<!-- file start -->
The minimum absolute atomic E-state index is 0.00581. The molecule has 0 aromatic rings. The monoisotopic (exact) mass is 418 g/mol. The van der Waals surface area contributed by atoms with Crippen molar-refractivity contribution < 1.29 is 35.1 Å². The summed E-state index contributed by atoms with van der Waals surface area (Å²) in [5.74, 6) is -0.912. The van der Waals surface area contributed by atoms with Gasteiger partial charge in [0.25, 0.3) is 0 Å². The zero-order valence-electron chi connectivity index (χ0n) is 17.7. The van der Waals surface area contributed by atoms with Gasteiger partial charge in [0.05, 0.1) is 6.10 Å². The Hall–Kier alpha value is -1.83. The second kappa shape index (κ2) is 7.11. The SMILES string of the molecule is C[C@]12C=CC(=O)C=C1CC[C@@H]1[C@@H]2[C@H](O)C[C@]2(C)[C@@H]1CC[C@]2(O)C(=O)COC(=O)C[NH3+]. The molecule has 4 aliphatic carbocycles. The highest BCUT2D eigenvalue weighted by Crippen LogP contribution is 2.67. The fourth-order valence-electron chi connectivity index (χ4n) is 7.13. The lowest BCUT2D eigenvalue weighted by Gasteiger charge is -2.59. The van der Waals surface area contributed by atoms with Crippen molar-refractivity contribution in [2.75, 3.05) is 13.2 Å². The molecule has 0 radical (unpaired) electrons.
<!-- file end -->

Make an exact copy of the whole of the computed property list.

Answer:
The minimum absolute atomic E-state index is 0.00581. The molecule has 0 aromatic rings. The monoisotopic (exact) mass is 418 g/mol. The van der Waals surface area contributed by atoms with Crippen molar-refractivity contribution < 1.29 is 35.1 Å². The summed E-state index contributed by atoms with van der Waals surface area (Å²) in [5.74, 6) is -0.912. The van der Waals surface area contributed by atoms with Gasteiger partial charge in [0.25, 0.3) is 0 Å². The zero-order valence-electron chi connectivity index (χ0n) is 17.7. The van der Waals surface area contributed by atoms with Gasteiger partial charge in [0.05, 0.1) is 6.10 Å². The Hall–Kier alpha value is -1.83. The second kappa shape index (κ2) is 7.11. The SMILES string of the molecule is C[C@]12C=CC(=O)C=C1CC[C@@H]1[C@@H]2[C@H](O)C[C@]2(C)[C@@H]1CC[C@]2(O)C(=O)COC(=O)C[NH3+]. The molecule has 4 aliphatic carbocycles. The highest BCUT2D eigenvalue weighted by Crippen LogP contribution is 2.67. The fourth-order valence-electron chi connectivity index (χ4n) is 7.13. The lowest BCUT2D eigenvalue weighted by Gasteiger charge is -2.59. The van der Waals surface area contributed by atoms with Crippen molar-refractivity contribution in [2.75, 3.05) is 13.2 Å². The molecule has 0 radical (unpaired) electrons.